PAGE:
Title

Occupying a Corner of Suburbia: OS and Anthropological Perspectives on Peace Activists in a Suburb of St. Paul, MN

Presenter Information

Karen Sames
Amanda Sames

Start Time

24-10-2008 2:40 PM

End Time

24-10-2008 3:10 PM

Abstract

Political activism can play a very important role in shaping the politics of our country. The constitutional rights to assemble and to speak freely guarantee that as long as people have concerns about the government, they can organize and express those concerns; this activism is a sign of a healthy democracy where people are allowed to speak their minds. Every week in Eagan, MN, a small group of activists holds a roadside peace vigil. Holding peace signs and waving flags, they stand on a busy corner, braving rain, snow and road rage to reach main-stream motorists with their message of peace. The purpose of this paper is to describe what drives people to become activists and what role activism plays in the lives of the participants. This ethnographic paper is based on 8 months of participant-observation research. Field notes were analyzed for categories and themes. Drafts of the paper were shared with the participants and their feedback was incorporated into the final paper. This study shows that engagement in the vigil is a way for participants to affirm closely held values and beliefs and informs a part of their identities as activists, reenergizing them for the many other tasks they engage in as active participants in American democracy. The vigil may or may not be an effective way to influence the thinking of the general populace in Eagan. It may or may not be helping to turn the tide of public opinion against the war in Iraq. But it is having an impact on the lives of all who attend. The vigil is a uniquely beneficial activity for those who participate. It offers them a chance to reaffirm and assert the value of peace and the ideals of the peace movement in their daily lives. Participation in the vigil influences the way group members identify themselves and construct their identities as activists. And it has a surprisingly rejuvenative quality to it.

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Oct 24th, 2:40 PM Oct 24th, 3:10 PM

Occupying a Corner of Suburbia: OS and Anthropological Perspectives on Peace Activists in a Suburb of St. Paul, MN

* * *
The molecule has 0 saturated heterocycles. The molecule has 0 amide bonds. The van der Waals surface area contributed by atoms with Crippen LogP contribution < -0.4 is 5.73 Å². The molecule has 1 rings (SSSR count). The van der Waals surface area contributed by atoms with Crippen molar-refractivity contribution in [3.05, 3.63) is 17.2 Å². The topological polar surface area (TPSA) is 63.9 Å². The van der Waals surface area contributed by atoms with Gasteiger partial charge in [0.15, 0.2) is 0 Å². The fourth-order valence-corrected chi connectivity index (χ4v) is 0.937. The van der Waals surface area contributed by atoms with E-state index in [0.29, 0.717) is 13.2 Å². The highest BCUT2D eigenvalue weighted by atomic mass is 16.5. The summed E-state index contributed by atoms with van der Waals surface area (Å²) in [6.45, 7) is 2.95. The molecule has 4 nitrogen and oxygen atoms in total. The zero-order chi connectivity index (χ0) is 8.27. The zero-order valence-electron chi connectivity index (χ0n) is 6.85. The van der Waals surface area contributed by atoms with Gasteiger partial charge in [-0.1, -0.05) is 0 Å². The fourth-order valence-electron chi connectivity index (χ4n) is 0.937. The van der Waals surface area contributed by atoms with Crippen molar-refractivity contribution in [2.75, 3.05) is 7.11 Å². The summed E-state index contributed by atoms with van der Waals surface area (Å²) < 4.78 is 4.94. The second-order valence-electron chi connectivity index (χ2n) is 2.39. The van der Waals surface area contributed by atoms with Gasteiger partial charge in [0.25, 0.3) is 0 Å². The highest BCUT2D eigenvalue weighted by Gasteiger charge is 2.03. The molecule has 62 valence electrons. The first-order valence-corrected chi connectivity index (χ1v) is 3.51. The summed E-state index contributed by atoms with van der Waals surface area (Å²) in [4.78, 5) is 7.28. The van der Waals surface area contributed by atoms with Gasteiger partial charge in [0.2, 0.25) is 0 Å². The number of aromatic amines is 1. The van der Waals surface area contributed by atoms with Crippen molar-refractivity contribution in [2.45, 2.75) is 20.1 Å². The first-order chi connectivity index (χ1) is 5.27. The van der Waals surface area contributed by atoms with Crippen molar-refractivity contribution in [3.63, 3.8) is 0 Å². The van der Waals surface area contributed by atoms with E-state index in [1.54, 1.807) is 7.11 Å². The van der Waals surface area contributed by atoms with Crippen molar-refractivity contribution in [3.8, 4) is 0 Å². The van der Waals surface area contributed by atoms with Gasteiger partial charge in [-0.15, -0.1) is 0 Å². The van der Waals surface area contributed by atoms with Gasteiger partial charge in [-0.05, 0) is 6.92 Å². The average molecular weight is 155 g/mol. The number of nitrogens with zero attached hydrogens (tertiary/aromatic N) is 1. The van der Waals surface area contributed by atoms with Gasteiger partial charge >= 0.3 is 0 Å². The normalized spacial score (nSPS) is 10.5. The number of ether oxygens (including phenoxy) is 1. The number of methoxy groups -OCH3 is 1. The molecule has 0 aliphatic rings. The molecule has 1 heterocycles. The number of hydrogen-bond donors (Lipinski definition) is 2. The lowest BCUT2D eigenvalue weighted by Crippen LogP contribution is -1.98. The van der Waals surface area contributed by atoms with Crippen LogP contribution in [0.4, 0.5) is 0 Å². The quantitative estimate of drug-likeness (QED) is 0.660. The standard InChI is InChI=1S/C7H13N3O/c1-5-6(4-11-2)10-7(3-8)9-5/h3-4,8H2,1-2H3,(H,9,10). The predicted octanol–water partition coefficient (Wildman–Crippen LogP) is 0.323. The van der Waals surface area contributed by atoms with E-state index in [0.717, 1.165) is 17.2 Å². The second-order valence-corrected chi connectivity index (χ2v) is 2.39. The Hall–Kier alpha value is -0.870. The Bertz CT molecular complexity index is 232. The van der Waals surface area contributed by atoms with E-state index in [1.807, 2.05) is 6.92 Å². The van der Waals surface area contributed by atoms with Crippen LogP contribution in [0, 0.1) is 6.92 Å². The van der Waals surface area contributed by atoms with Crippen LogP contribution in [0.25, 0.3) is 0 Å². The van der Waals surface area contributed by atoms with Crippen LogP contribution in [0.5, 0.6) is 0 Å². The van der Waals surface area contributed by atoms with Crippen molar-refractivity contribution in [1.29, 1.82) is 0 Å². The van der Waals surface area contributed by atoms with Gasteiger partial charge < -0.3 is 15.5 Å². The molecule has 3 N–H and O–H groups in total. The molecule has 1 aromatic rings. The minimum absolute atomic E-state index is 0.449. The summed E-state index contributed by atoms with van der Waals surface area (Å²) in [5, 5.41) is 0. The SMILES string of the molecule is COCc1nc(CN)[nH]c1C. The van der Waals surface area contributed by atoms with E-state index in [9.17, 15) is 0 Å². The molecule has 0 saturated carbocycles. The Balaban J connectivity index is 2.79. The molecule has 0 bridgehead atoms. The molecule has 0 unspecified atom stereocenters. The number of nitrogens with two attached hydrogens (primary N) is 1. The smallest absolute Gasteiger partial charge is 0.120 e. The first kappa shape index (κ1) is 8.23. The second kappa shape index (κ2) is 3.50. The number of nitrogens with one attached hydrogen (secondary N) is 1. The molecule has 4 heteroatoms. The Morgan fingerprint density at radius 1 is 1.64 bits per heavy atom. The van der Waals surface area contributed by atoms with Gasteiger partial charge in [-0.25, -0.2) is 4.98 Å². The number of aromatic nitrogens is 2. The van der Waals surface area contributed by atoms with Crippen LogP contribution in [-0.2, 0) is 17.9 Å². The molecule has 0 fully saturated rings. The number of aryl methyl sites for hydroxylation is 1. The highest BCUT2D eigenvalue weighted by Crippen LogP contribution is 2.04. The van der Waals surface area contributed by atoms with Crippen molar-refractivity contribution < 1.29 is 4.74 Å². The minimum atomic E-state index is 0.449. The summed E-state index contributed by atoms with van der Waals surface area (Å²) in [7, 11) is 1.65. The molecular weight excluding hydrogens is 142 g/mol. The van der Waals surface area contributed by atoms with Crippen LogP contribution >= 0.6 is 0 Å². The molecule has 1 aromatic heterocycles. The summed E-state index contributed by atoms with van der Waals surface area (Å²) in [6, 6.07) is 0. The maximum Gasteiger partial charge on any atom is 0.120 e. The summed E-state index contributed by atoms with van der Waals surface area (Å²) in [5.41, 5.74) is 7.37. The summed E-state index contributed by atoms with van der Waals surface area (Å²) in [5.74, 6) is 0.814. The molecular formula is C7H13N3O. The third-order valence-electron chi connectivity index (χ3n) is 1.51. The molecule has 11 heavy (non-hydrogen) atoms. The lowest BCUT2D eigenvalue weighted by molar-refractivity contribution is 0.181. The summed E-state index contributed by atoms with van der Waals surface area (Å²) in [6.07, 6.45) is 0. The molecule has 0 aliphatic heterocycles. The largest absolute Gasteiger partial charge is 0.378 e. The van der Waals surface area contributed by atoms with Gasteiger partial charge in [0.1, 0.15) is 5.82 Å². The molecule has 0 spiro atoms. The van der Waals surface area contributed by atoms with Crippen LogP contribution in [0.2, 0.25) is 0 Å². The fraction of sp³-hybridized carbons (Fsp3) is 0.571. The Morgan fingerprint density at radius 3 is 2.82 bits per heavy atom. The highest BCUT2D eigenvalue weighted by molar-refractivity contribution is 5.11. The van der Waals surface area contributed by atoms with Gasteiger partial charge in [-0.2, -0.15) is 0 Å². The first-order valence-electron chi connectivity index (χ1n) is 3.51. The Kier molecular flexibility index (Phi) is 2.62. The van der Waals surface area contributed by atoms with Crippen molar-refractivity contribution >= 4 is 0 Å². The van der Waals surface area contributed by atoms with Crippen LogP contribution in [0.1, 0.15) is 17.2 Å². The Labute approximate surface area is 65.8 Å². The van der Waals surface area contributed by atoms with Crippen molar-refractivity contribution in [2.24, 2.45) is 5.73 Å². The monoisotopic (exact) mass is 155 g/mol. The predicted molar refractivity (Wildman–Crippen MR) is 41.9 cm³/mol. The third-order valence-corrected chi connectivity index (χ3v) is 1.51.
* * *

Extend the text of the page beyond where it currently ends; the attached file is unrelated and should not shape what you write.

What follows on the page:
Political activism can play a very important role in shaping the politics of our country. The constitutional rights to assemble and to speak freely guarantee that as long as people have concerns about the government, they can organize and express those concerns; this activism is a sign of a healthy democracy where people are allowed to speak their minds. Every week in Eagan, MN, a small group of activists holds a roadside peace vigil. Holding peace signs and waving flags, they stand on a busy corner, braving rain, snow and road rage to reach main-stream motorists with their message of peace. The purpose of this paper is to describe what drives people to become activists and what role activism plays in the lives of the participants. This ethnographic paper is based on 8 months of participant-observation research. Field notes were analyzed for categories and themes. Drafts of the paper were shared with the participants and their feedback was incorporated into the final paper. This study shows that engagement in the vigil is a way for participants to affirm closely held values and beliefs and informs a part of their identities as activists, reenergizing them for the many other tasks they engage in as active participants in American democracy. The vigil may or may not be an effective way to influence the thinking of the general populace in Eagan. It may or may not be helping to turn the tide of public opinion against the war in Iraq. But it is having an impact on the lives of all who attend. The vigil is a uniquely beneficial activity for those who participate. It offers them a chance to reaffirm and assert the value of peace and the ideals of the peace movement in their daily lives. Participation in the vigil influences the way group members identify themselves and construct their identities as activists. And it has a surprisingly rejuvenative quality to it.